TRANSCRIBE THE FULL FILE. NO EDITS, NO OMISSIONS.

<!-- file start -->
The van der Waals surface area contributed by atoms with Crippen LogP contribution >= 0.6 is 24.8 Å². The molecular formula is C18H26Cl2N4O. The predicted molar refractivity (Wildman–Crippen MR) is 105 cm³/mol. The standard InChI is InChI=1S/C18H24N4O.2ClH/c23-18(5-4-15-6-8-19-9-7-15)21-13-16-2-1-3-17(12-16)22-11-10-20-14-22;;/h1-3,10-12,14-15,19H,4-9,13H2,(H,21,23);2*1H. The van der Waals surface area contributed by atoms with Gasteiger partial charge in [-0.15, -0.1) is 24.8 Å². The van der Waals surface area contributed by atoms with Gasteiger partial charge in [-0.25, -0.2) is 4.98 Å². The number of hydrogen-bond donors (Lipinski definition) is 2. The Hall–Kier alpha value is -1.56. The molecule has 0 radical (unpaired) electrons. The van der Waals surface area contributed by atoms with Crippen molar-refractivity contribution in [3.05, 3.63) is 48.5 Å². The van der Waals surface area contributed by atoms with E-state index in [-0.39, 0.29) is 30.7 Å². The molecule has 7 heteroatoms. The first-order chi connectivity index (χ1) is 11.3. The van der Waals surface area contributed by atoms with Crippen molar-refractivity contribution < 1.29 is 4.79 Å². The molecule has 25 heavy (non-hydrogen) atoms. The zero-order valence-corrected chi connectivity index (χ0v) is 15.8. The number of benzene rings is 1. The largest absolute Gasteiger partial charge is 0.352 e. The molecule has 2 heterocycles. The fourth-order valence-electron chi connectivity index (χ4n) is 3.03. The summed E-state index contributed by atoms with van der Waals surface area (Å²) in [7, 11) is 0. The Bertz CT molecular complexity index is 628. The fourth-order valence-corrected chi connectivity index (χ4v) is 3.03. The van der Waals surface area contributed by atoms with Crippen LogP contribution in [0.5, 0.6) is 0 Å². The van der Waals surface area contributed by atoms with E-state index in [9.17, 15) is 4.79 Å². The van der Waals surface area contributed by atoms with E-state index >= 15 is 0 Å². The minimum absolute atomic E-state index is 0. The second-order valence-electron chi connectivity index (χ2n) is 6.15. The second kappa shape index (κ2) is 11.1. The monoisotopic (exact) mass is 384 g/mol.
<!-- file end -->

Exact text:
The van der Waals surface area contributed by atoms with Crippen LogP contribution >= 0.6 is 24.8 Å². The molecular formula is C18H26Cl2N4O. The predicted molar refractivity (Wildman–Crippen MR) is 105 cm³/mol. The standard InChI is InChI=1S/C18H24N4O.2ClH/c23-18(5-4-15-6-8-19-9-7-15)21-13-16-2-1-3-17(12-16)22-11-10-20-14-22;;/h1-3,10-12,14-15,19H,4-9,13H2,(H,21,23);2*1H. The van der Waals surface area contributed by atoms with Gasteiger partial charge in [-0.15, -0.1) is 24.8 Å². The van der Waals surface area contributed by atoms with Gasteiger partial charge in [-0.25, -0.2) is 4.98 Å². The number of hydrogen-bond donors (Lipinski definition) is 2. The Hall–Kier alpha value is -1.56. The molecule has 0 radical (unpaired) electrons. The van der Waals surface area contributed by atoms with Crippen molar-refractivity contribution in [3.05, 3.63) is 48.5 Å². The van der Waals surface area contributed by atoms with E-state index in [-0.39, 0.29) is 30.7 Å². The molecule has 7 heteroatoms. The first-order chi connectivity index (χ1) is 11.3. The van der Waals surface area contributed by atoms with Crippen molar-refractivity contribution < 1.29 is 4.79 Å². The molecule has 25 heavy (non-hydrogen) atoms. The zero-order valence-corrected chi connectivity index (χ0v) is 15.8. The number of benzene rings is 1. The largest absolute Gasteiger partial charge is 0.352 e. The molecule has 2 heterocycles. The fourth-order valence-electron chi connectivity index (χ4n) is 3.03. The summed E-state index contributed by atoms with van der Waals surface area (Å²) in [7, 11) is 0. The Bertz CT molecular complexity index is 628. The fourth-order valence-corrected chi connectivity index (χ4v) is 3.03. The van der Waals surface area contributed by atoms with Crippen LogP contribution in [0.5, 0.6) is 0 Å². The van der Waals surface area contributed by atoms with E-state index in [9.17, 15) is 4.79 Å². The van der Waals surface area contributed by atoms with E-state index >= 15 is 0 Å². The minimum absolute atomic E-state index is 0. The second-order valence-electron chi connectivity index (χ2n) is 6.15. The second kappa shape index (κ2) is 11.1. The monoisotopic (exact) mass is 384 g/mol.